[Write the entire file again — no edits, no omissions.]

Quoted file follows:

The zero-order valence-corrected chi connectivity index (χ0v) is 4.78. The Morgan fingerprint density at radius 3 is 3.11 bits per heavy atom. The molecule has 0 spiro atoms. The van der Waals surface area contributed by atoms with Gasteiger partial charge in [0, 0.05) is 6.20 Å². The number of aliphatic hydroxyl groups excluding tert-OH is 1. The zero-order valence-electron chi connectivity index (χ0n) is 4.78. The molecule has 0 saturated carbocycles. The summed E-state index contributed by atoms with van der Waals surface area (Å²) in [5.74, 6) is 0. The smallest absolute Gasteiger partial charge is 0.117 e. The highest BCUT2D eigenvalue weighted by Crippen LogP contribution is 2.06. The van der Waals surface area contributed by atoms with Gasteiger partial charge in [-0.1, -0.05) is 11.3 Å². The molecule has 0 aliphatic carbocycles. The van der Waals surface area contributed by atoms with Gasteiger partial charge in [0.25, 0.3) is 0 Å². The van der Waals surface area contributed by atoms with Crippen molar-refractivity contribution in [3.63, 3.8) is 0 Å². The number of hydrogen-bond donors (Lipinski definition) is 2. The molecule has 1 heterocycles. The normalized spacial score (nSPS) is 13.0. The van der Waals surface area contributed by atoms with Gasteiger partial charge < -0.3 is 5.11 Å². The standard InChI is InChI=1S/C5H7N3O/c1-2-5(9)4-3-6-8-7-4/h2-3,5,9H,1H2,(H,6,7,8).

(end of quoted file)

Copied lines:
The zero-order valence-corrected chi connectivity index (χ0v) is 4.78. The Morgan fingerprint density at radius 3 is 3.11 bits per heavy atom. The molecule has 0 spiro atoms. The van der Waals surface area contributed by atoms with Gasteiger partial charge in [0, 0.05) is 6.20 Å². The number of aliphatic hydroxyl groups excluding tert-OH is 1. The zero-order valence-electron chi connectivity index (χ0n) is 4.78. The molecule has 0 saturated carbocycles. The summed E-state index contributed by atoms with van der Waals surface area (Å²) in [5.74, 6) is 0. The smallest absolute Gasteiger partial charge is 0.117 e. The highest BCUT2D eigenvalue weighted by Crippen LogP contribution is 2.06. The van der Waals surface area contributed by atoms with Gasteiger partial charge in [-0.1, -0.05) is 11.3 Å². The molecule has 0 aliphatic carbocycles. The van der Waals surface area contributed by atoms with Gasteiger partial charge in [0.25, 0.3) is 0 Å². The van der Waals surface area contributed by atoms with Crippen molar-refractivity contribution in [3.63, 3.8) is 0 Å². The number of hydrogen-bond donors (Lipinski definition) is 2. The molecule has 1 heterocycles. The normalized spacial score (nSPS) is 13.0. The van der Waals surface area contributed by atoms with Gasteiger partial charge < -0.3 is 5.11 Å². The standard InChI is InChI=1S/C5H7N3O/c1-2-5(9)4-3-6-8-7-4/h2-3,5,9H,1H2,(H,6,7,8).